- Trick-or-treat in crowded streets or neighborhoods where social distance cannot be maintained. Avoid crowding in elevators, hallways or stairwells.
- Trick-or-treat in large groups.
- Take candy from someone else’s bag.
- Host or attend a party or event, indoors or outdoors, over the mass gathering limits set for your area. Events lasting several hours or that have people who have traveled from other areas where transmission is higher put your family most at risk of COVID-19. If you do go to an event and see a large crowd, or if there are others there who are not wearing face coverings or staying socially distanced, you should leave.
- Wear a Halloween mask instead of a face covering, unless the Halloween mask meets the face covering guidance.
- Wear a Halloween costume mask over a cloth face mask; it can make it difficult to breathe. Instead, skip the costume mask this year and choose a cloth face mask that compliments your costume.
Sullivan County Public Health Services and Sullivan BOCES are hosting a School Community Forum 6 p.m. Wednesday, Nov. 4 to provide answers to commonly asked COVID-19 related question.
Public Health staff will explain what to expect if you test positive for COVID-19 or if your or a family member is exposed to someone who has tested positive. They will also explain contact tracing; the difference between isolation and quarantine, and where you can get tested.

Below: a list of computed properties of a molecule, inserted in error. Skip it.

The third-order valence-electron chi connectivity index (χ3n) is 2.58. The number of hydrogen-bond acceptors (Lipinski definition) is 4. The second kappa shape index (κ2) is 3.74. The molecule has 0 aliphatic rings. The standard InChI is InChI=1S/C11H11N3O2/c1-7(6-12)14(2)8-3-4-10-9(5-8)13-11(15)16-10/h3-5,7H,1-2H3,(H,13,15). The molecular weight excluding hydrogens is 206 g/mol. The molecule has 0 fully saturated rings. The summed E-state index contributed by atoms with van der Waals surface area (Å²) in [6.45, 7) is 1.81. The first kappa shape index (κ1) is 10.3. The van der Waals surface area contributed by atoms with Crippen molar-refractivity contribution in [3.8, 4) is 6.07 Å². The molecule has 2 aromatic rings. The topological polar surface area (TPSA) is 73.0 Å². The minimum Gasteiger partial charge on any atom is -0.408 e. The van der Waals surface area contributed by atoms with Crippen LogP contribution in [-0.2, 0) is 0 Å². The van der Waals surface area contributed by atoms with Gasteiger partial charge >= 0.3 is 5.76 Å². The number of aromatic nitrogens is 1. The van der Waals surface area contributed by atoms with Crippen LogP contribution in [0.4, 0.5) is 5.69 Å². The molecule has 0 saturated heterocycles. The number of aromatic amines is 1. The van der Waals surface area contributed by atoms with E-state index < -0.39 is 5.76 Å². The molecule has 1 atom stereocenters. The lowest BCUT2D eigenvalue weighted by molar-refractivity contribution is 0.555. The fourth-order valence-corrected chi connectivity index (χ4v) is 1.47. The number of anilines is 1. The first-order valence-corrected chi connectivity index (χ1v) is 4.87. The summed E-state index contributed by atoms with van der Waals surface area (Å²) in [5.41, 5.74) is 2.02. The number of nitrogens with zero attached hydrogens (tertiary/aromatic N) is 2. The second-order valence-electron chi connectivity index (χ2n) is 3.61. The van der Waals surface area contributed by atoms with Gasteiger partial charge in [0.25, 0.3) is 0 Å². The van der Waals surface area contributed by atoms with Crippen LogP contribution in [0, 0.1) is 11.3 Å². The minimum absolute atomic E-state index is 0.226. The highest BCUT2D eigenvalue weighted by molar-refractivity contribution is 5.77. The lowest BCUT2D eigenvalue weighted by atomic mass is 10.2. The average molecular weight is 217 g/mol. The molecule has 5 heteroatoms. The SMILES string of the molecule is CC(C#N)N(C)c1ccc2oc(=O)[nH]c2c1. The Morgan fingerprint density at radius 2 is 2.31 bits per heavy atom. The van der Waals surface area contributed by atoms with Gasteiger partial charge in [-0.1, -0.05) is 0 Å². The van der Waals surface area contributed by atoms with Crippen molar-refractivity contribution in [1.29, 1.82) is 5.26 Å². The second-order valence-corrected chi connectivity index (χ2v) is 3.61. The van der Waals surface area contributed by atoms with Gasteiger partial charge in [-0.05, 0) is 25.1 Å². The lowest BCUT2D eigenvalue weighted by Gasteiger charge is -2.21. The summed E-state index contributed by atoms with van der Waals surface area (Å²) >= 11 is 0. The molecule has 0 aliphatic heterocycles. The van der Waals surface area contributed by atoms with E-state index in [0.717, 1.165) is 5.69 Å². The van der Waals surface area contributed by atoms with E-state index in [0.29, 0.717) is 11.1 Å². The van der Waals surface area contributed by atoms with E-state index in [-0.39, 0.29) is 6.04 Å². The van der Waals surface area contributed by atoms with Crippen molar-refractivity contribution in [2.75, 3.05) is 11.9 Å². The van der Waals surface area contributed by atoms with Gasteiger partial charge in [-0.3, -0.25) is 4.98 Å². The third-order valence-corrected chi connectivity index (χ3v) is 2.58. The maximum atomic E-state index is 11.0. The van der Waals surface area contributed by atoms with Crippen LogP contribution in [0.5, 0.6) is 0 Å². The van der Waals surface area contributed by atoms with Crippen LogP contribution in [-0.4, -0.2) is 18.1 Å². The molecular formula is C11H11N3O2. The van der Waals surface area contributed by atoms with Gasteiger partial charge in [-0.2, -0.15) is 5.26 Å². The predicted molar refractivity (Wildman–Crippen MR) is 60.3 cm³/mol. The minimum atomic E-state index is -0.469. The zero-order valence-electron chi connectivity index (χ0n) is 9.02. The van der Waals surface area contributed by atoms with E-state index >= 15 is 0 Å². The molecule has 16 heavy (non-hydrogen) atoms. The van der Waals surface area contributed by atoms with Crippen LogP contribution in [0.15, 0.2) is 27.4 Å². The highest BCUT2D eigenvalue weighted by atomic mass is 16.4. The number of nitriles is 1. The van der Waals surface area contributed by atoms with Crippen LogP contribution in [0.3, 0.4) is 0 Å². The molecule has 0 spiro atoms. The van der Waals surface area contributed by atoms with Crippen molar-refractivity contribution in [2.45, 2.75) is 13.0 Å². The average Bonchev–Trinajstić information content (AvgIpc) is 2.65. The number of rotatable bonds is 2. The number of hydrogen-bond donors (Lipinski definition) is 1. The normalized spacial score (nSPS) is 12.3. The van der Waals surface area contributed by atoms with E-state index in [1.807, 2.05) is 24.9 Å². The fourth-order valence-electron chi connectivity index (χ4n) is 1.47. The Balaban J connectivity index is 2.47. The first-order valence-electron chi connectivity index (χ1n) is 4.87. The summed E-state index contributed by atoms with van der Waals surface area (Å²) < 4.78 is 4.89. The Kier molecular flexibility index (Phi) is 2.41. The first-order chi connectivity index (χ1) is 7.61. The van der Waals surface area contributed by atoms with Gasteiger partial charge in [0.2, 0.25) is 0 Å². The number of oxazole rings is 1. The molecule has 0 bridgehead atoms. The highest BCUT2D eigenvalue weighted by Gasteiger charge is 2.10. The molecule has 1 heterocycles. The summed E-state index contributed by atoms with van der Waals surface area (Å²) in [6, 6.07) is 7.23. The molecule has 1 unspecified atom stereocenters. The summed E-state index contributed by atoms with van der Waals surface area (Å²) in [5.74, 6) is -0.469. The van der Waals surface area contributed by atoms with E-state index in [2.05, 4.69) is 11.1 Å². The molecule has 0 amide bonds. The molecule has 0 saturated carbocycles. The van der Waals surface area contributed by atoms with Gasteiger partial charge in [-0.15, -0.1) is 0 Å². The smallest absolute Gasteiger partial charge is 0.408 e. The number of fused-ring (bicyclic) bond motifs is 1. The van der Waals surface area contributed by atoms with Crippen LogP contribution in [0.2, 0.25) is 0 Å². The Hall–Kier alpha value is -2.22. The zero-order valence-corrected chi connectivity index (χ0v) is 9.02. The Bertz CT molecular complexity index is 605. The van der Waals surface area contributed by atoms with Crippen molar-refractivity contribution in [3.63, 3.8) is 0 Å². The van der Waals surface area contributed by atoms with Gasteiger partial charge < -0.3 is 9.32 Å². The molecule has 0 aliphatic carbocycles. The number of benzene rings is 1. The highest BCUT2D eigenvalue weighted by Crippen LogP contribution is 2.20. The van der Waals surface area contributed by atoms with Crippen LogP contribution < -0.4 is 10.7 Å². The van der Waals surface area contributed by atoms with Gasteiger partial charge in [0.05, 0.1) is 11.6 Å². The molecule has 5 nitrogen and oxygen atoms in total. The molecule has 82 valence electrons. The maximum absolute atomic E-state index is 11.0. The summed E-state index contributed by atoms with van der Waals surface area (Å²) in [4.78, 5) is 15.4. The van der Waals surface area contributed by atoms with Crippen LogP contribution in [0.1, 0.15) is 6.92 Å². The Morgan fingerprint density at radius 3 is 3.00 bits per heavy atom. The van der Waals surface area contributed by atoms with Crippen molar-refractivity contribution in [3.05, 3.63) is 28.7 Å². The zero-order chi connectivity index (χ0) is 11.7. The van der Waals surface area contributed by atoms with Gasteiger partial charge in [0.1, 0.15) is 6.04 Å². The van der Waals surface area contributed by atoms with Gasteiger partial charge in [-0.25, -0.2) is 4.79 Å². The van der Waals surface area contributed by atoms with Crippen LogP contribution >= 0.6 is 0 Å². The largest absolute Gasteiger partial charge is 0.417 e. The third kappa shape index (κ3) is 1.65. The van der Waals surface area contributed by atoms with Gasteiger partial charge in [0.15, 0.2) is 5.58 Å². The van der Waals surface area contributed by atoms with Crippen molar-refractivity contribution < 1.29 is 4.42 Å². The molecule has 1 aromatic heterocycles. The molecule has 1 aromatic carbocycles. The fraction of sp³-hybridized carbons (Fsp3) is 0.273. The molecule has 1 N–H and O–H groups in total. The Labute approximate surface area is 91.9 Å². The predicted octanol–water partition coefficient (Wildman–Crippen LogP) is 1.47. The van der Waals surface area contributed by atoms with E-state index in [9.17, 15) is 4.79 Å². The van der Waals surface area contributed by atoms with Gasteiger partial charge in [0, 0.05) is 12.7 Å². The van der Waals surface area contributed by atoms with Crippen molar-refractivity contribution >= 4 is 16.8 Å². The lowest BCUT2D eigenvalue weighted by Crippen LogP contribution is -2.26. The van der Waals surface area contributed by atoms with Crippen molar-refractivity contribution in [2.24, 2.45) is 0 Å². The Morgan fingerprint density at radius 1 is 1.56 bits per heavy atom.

Questions need to be submitted in advance to email@example.com by 12 noon Monday, Nov 2. Additional questions will be addressed as time allows.
Attend the SCPH School Community Forum with Zoom
- Join Zoom Meeting at https://E2CCB-GST.zoom.us/j/95915494204
- Meeting ID: 959 1549 4204
If your student is having technical difficulties with Google Applications, an LCSD Chromebook or iPad, or simply needs a bit of help understanding the how-tos for school applications or devices, please email our Student/Family Help Desk at Help@LibertyK12.org.
One of our tech experts will get back to you as soon as they can, but please be patient. Sometimes they get a high volume of requests and it may take 2-3 days to respond.
The Middle School Student Council won’t let Halloween pass by without giving us all a good scare.
Watch for the invitations to arrive via Google Classroom. Starting Oct. 26 they’ll be a different fun activity, leading up to the Haunted House on Halloween!
- Oct 26: Decorate Your Halloween Bag
- Oct 27: Halloween Word Find
- Oct 28: Where’s Mrs. Murphy and Mr. Golden Halloween Edition
- Oct. 29: Halloween Trivia
- Oct. 30: Explore the Student Council Halloween Room
- Oct. 31: Look for the link to the Virtual Haunted House Escape Room at 7 p.m.!
The Families First Coronavirus Response Act authorized the payment of Pandemic-EBT (P-EBT) food benefits to households with children who would have received free school lunches if not for a school closure.
FAQs about Pandemic Food Benefits
Do I need to apply for P-EBT food benefits?
No. P-EBT food benefits will automatically be issued to eligible children.
If your family received SNAP or Temporary Assistance‒TA for March 2020, and you have children age 5-18 who receive free or reduced-price school lunch, you should have already received P-EBT food benefits, which were automatically issued to your family’s EBT card in May and June.